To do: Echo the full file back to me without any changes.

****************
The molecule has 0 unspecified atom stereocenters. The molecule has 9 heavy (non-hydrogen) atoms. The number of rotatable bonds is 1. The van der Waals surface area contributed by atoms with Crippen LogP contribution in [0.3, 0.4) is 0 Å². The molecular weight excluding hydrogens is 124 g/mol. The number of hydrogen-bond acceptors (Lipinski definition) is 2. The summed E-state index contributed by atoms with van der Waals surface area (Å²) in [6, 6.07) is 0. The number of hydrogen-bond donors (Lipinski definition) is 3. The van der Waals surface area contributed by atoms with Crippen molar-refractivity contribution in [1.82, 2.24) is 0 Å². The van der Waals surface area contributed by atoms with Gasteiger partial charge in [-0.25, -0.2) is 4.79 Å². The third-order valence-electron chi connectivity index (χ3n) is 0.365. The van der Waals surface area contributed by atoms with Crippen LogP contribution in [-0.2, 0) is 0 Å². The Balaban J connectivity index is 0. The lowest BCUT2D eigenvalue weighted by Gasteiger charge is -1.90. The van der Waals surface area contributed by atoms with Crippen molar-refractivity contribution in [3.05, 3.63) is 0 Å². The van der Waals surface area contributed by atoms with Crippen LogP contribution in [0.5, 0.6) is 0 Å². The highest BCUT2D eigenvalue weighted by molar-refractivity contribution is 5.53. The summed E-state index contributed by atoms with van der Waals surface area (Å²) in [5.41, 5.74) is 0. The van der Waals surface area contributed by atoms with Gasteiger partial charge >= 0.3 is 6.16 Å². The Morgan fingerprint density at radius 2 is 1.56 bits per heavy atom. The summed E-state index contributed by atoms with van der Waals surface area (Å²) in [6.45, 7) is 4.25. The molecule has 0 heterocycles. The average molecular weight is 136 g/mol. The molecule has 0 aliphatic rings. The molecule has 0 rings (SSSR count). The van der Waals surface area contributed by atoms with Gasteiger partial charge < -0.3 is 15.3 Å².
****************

The molecule has 0 unspecified atom stereocenters. The molecule has 9 heavy (non-hydrogen) atoms. The number of rotatable bonds is 1. The van der Waals surface area contributed by atoms with Crippen LogP contribution in [0.3, 0.4) is 0 Å². The molecular weight excluding hydrogens is 124 g/mol. The number of hydrogen-bond acceptors (Lipinski definition) is 2. The summed E-state index contributed by atoms with van der Waals surface area (Å²) in [6, 6.07) is 0. The number of hydrogen-bond donors (Lipinski definition) is 3. The van der Waals surface area contributed by atoms with Crippen molar-refractivity contribution in [1.82, 2.24) is 0 Å². The van der Waals surface area contributed by atoms with Gasteiger partial charge in [-0.25, -0.2) is 4.79 Å². The third-order valence-electron chi connectivity index (χ3n) is 0.365. The van der Waals surface area contributed by atoms with Crippen LogP contribution in [-0.2, 0) is 0 Å². The Balaban J connectivity index is 0. The lowest BCUT2D eigenvalue weighted by Gasteiger charge is -1.90. The van der Waals surface area contributed by atoms with Crippen molar-refractivity contribution in [3.05, 3.63) is 0 Å². The van der Waals surface area contributed by atoms with Crippen LogP contribution in [0.5, 0.6) is 0 Å². The highest BCUT2D eigenvalue weighted by molar-refractivity contribution is 5.53. The summed E-state index contributed by atoms with van der Waals surface area (Å²) in [5.41, 5.74) is 0. The van der Waals surface area contributed by atoms with Gasteiger partial charge >= 0.3 is 6.16 Å². The Morgan fingerprint density at radius 2 is 1.56 bits per heavy atom. The summed E-state index contributed by atoms with van der Waals surface area (Å²) in [6.45, 7) is 4.25. The molecule has 0 heterocycles. The average molecular weight is 136 g/mol. The molecule has 0 aliphatic rings. The molecule has 0 rings (SSSR count). The van der Waals surface area contributed by atoms with Gasteiger partial charge < -0.3 is 15.3 Å².